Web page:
Not identifying or illustrating the non-tech related differentiators and factors which will appeal to AI workers.
Using a generalist recruiting process to find and recruit AI workers.
Overlooking or neglecting internal workers that can be upskilled and/or not developing an upskilling/reskilling program.
Not developing an overall strategy to recruit or reskill workers.
When identifying talent or developing the talent you already have, take a three-pronged strategic approach.
Understand supply and demand.
Enterprises need to first assess what they need vs. what they have in terms of workforce skill level. Many sophisticated enterprises implement a skills taxonomy. These taxonomies can be developed from scratch or leveraged from a 3rd party. The World Economic Forum has developed such a taxonomy:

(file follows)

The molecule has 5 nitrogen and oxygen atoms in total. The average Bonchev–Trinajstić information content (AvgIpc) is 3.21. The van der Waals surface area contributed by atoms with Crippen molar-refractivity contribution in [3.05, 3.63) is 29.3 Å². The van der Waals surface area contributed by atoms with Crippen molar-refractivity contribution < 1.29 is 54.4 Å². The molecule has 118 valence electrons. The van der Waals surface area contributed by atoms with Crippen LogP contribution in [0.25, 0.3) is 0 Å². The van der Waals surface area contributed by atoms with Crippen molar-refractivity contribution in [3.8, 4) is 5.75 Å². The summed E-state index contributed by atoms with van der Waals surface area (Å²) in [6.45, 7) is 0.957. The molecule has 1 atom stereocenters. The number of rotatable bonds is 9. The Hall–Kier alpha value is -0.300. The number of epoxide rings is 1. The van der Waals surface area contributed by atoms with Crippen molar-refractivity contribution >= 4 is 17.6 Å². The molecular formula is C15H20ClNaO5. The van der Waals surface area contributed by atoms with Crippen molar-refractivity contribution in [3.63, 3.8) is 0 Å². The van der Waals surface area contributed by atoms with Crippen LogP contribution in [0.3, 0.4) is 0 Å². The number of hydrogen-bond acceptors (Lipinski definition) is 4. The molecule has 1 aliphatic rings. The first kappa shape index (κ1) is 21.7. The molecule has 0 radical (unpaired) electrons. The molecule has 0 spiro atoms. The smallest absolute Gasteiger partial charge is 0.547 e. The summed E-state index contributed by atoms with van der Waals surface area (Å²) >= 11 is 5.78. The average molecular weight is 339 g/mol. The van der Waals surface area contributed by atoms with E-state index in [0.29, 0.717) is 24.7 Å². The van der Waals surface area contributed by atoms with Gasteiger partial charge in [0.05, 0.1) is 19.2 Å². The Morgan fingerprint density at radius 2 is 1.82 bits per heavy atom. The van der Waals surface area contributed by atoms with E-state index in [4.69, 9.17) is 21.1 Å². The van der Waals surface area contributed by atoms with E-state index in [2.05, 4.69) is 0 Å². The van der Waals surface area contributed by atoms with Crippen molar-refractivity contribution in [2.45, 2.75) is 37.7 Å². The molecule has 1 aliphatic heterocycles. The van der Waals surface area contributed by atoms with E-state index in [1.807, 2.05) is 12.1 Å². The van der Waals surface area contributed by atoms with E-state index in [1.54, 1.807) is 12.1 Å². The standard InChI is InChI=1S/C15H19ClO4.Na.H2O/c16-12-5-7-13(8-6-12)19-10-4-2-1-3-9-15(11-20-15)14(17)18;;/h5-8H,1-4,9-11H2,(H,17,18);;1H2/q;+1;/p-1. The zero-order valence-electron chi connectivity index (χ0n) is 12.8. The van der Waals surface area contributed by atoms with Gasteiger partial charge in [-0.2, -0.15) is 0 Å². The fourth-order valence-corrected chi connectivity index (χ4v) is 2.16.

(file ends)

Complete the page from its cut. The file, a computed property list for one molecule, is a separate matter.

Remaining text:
Identify current and future skills needs and gaps and map skills to work tasks.
Articulate skills needed in job descriptions and leverage and recognize innovative skills assessment methods.
Co-develop and co-deliver skills-based training programs with industry, learning providers and government.
Boost lifelong learning and access to skills-based learning opportunities.
Create skills-based pathways for development and redeployment.
Develop a training strategy.
Once a skills taxonomy is established, design a curriculum that closely aligns with it. Training can fall into several main categories.
Foundational training. This training is required for the entire enterprise and address general topics and questions:
What is AI?
How does it work?
What are AI’s limitations?
What are language models?
What is responsible AI?